New Hydro

Stand in Solidarity with Tribal Nations: A pumped-storage hydroelectric development threatens irreplaceable tribal cultural resources, fish, and wildlife

Rye Development, backed by the Danish Company Copenhagen Infrastructure Partners (CIP), plans to build the largest pumped-storage hydroelectric development in the Pacific Northwest. The problem? The excavation of two massive 60-acre reservoirs and appertenute infrastructure in the area will irreparably destroy tribal cultural and religious resources, threaten avian and terrestrial wildlife, and impact wetlands, streams, and groundwater. Learn more about the proposed development from Riverkeeper’s Q&A.

Take Action

Stand in solidarity with tribal nations who oppose this hydroelectric development. 

 

​​Project Status Update

State Permitting Process
Bitterroot
Bitterroot, Steider Studios

The Washington Department of Ecology (Ecology) has initiated the state environmental review process for the Goldendale Pumped Storage Development. Ecology has determined that the Development may lead to significant adverse impacts on the environment and is requiring an Environmental Impact Statement (EIS). The EIS is scheduled for completion in 2022. In June 2021, Ecology denied a key permit for the Development because Rye failed to provide the necessary information on major project impacts, including wetlands and streams, groundwater, and contaminated soils. Without a Clean Water Act 401 Certification the Project cannot proceed. 

Read more:
Federal Permitting Process

The Federal Energy Regulatory Commission (FERC) has also begun the federal environmental review process and requested scoping comments to determine what to include in it’s environmental review and what level of environmental review to conduct. Read comments from Riverkeeper and Tribal Nation, urging FERC to conduct an in-depth environment review that addresses the Project’s wide-ranging impacts to cultural resources, environmental justice, and natural resources. As part of the application process FERC has issued four subsequent letters requesting Rye to provide more information on the Development, so far the developer’s responses have been deficient. 

Read more:
Kboo Interview

 Interview with Elaine Harvey, a Kah-miltpa band member who works for Yakama Nation Fisheries, and Simone Anter, staff attorney with Columbia Riverkeeper, about why they believe this pumped-storage hydroelectric development threatens irreplaceable tribal cultural resources, fish, and wildlife. Interview with Elaine Harvey, a member of the Rock Creek Band who works for Yakama Nation Fisheries, and Simone Anter, staff attorney with Columbia Riverkeeper, about why they believe this pumped-storage hydroelectric development threatens irreplaceable tribal cultural resources, fish, and wildlife.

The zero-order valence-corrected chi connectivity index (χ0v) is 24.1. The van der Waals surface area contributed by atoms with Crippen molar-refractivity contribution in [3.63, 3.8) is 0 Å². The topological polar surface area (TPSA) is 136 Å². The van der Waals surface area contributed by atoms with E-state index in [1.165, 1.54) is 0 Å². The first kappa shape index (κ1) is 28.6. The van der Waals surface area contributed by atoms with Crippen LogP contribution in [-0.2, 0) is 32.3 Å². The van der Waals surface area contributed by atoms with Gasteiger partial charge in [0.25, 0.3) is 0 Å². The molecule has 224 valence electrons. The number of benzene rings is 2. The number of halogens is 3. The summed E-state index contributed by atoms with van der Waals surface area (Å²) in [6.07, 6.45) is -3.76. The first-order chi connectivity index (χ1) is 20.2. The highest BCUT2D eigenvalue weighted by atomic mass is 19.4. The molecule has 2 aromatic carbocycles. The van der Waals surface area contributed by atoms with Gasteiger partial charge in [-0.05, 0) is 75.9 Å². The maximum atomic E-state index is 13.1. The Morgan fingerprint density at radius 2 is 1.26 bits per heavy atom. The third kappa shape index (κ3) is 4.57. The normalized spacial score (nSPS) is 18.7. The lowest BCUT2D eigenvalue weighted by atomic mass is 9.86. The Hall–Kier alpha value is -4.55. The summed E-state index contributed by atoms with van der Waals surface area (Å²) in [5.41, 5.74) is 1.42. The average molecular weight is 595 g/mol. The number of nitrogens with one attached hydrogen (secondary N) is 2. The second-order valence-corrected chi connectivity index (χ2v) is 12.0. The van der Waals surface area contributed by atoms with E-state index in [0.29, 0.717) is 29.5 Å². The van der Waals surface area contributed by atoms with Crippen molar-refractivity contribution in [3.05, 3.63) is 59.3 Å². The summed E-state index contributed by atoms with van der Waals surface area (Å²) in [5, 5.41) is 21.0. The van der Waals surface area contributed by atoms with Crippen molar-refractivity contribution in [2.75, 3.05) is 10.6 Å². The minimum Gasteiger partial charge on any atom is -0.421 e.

Debate on Tribal Rights Heats Up

Hear from two Kah-miltpa band members, including Yakama Nation Tribal Councilman Jeremy Takala and Fisheries Biologist and Hydro-Coordinator at Yakama Nation Fisheries Elaine Harvey on how this proposed development threatens to destroy tribal cultural resources for a speculative energy return.

 
Member Spotlight: Carmen Selam + Artwork for Goldendale Campaign
Carmen Selam
Carmen Selam

As the Goldendale Pumped Storage Development continues seeking license approval to begin construction, Carmen Selam, a multidisciplinary artist, born and raised on the Yakama Nation Reservation, highlights important cultural and religious resources that would be destroyed by this development. 

Words by Carmen Selam:
Elaine Harvey
Elaine Harvey Kah-milt-pa Band Member and Traditional Food Gatherer (Art credit: Carmen Selam)

"My art is a reflection of living in contemporary society as a queer Yakama-Comanche woman. I am a multi-disciplinary artist working in printmaking, painting, and clay in addition to being a traditional tribal artist in the fields of weaving and beadwork. My work explores the relationships between living on and off of the reservation and how these relations influence my way of life. I tend to use iconography and popular culture as a tool to delve deeper into the untold indigenous history of America.

Bronsco Jim Jr Kah-milt-pa Chief
Bronsco Jim Jr Kah-milt-pa Chief  (Art credit: Carmen Selam)

I was born and raised on the Yakama Reservation located in Washington State. I am an enrolled member of the Yakama Nation and am also of Comanche descent. I attended the Oregon College of Art and Craft located in Portland, Oregon prior to graduating with my BFA in studio arts from the Institute of American Indian Arts in Santa Fe, NM. Currently pursuing a Masters in Fine Arts with a focus in Studio Arts at the Institute of American Indian Arts.  My work has shown at the Smithsonian's National Museum of the American Indian, Santa Fe Community College Visual Arts Gallery, Balzer Contemporary Edge Gallery, Portland State University Native Center, Oregon College of Art and Craft and the Yakama Nation Heritage Center. I am in the permanent collection of the Museum of Contemporary Native Arts. I currently live and work in Wapato, Washington."

Artwork creation timelapse video: 

 

Art by Carmen Selam
Desert Parsley, by Carmen Selam
Desert Parsley
Yarrow, by Carmen Selam
Yarrow
Golden Eagle, by Carmen Selam
Golden Eagle
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